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The behavioral audiogram of the hooded Norway rat was determined for frequencies from 250 Hz to 70 kHz. The resulting audiogram is virtually identical to the albino rat audiogram obtained by Kelly and Masterton (1977), indicating that there is no detectable effect of albinism on the audiogram of the Norway rat. The two audiograms also indicate the degree of(More)
The behavioral audiograms of two cats were determined in order to establish the upper and lower hearing limits for the cat. The hearing range of the cat for sounds of 70 dB SPL extends from 48 Hz to 85 kHz, giving it one of the broadest hearing ranges among mammals. Analysis suggests that cats evolved extended high-frequency hearing without sacrifice of(More)
We determined the audiogram of Phyllostomus hastatus (the greater spear-nosed bat), a large, omnivorous American leaf-nosed bat native to Central and South America. A conditioned suppression/avoidance procedure with a fruit juice reward was used for testing. At an intensity of 60 dB sound pressure level (SPL re 20 microN/m(2)), the hearing range of P.(More)
Behavioral audiograms were determined for five species of rodents: groundhog (Marmota monax), chipmunk (Tamias striatus), Darwin's leaf-eared mouse (Phyllotis darwinii), golden hamster (Mesocricetus auratus), and Egyptian spiny mouse (Acomys cahirinus). The high-frequency hearing of these animals was found to vary inversely with interaural distance, a(More)
We determined the audiograms of two short-tailed fruit bats (Carollia perspicillata), 18-g phyllostomids from Central and South America. For testing, we used a conditioned suppression/avoidance procedure with a fruit juice reward. At an intensity of 60 dB SPL, the hearing of C. perspicillata extends from 5.2 to 150 kHz, showing a best sensitivity of 0 dB at(More)
This review discusses hearing performance in primates and selective pressures that may influence it. The hearing sensitivity and sound-localization abilities of primates, as indicated by behavioral tests, are reviewed and compared to hearing and sound localization among mammals in general. Primates fit the mammalian pattern with small species hearing higher(More)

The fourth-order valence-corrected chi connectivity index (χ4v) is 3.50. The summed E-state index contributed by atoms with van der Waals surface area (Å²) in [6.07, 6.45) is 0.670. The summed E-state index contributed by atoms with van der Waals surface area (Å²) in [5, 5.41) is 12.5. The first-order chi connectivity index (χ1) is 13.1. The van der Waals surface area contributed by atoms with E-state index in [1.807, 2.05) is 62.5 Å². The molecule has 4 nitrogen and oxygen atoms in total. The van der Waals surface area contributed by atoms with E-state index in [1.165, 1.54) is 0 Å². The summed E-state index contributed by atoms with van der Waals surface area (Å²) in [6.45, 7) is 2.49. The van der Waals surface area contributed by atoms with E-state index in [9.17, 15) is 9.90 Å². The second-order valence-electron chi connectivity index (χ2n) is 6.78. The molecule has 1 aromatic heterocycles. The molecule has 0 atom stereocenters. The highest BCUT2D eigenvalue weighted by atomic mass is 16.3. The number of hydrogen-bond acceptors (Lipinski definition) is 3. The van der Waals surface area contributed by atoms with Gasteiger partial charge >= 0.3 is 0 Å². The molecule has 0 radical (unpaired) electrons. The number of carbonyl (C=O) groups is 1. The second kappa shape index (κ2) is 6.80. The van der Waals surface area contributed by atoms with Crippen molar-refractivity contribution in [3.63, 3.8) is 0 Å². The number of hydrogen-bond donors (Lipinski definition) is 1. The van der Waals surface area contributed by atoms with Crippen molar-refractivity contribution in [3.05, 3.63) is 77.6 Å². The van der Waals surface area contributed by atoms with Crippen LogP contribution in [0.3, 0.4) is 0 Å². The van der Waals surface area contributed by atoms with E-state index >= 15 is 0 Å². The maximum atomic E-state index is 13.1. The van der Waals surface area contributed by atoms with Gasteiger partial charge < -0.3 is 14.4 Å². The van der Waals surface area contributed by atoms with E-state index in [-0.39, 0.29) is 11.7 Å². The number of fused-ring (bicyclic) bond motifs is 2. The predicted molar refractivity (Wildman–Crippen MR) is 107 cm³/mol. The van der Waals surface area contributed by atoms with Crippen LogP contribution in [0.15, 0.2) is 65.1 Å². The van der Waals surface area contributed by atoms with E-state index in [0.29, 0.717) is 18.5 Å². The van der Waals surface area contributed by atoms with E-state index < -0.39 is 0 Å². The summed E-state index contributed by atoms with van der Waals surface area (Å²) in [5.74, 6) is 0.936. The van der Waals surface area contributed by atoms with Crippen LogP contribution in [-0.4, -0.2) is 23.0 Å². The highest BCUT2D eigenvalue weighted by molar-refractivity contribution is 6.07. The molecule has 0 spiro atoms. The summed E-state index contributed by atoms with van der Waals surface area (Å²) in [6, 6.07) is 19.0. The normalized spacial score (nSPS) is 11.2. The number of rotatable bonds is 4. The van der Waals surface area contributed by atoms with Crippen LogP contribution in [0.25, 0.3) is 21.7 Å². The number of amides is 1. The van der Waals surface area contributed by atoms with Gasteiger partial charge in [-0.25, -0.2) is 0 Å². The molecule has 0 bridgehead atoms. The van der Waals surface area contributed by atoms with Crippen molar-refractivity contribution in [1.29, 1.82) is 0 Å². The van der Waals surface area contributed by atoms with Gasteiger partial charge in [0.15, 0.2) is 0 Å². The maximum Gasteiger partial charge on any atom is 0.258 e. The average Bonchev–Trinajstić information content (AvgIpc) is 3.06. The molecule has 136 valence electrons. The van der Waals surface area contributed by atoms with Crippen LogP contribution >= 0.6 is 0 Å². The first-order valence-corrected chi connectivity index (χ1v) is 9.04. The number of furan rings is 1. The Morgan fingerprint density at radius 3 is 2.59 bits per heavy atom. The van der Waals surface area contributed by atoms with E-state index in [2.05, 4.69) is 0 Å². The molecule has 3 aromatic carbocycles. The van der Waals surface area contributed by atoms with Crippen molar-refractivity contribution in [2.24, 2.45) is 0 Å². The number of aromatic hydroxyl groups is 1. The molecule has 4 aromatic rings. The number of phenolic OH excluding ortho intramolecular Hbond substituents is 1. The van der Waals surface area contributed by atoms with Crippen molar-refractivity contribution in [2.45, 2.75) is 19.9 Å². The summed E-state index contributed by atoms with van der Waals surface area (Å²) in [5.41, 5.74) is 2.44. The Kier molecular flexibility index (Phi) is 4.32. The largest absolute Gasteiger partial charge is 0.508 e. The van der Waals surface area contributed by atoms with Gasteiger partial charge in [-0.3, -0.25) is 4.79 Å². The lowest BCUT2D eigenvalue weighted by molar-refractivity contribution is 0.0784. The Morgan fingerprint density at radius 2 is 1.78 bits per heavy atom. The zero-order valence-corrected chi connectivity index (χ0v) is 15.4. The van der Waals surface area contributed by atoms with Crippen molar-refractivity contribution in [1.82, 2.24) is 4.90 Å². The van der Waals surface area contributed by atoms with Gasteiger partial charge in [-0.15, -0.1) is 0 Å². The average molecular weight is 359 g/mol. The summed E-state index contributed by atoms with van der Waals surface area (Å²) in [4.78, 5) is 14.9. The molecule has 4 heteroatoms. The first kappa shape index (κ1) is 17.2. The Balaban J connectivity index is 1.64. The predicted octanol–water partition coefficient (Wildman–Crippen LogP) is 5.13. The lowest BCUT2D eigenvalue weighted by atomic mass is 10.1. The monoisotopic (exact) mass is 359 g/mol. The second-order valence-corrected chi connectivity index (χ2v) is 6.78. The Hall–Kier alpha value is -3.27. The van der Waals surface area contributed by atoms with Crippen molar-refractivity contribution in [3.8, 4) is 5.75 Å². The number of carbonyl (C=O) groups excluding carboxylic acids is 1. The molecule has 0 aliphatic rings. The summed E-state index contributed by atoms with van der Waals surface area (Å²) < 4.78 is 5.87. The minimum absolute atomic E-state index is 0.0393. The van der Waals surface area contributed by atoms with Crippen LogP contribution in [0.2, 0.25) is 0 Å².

Two blind mole rats were tested for their ability to detect and localize sound. The results indicate that blind mole rats have severely limited, and probably degenerate, auditory abilities. Although their 60-dB low-frequency hearing limit of 54 Hz is within the range for other rodents, the highest frequency they can hear at a level of 60 dB SPL is only 5.9(More)
The sound localization acuity of cats was determined at 0 degrees, 30 degrees, 60 degrees, and 90 degrees from the median sagittal plane for four durations of noise bursts using two behavioral procedures. Similar thresholds were also obtained for humans. The cats' average thresholds for a 40 ms noise burst ranged from 4.8 degrees at 0 degrees azimuth to 9.0(More)
The Egyptian fruit bat (Rousettus aegyptiacus) is one of the few megachiropteran bats capable of echolocation. However, it uses rudimentary tongue clicks rather than laryngeally produced echo calls. We determined the audiogram of 2 bats using a conditioned avoidance procedure with fruit puree reward. At an intensity of 60 dB sound pressure level, the bats'(More)
Any attempt to assess the effects of sounds on animals must consider species differences in hearing abilities. Although the hearing ranges of most species overlap to a large degree, considerable variation occurs in high- and low-frequency hearing as well as in absolute sensitivity. As a result, a sound that is easily audible to one species may be less(More)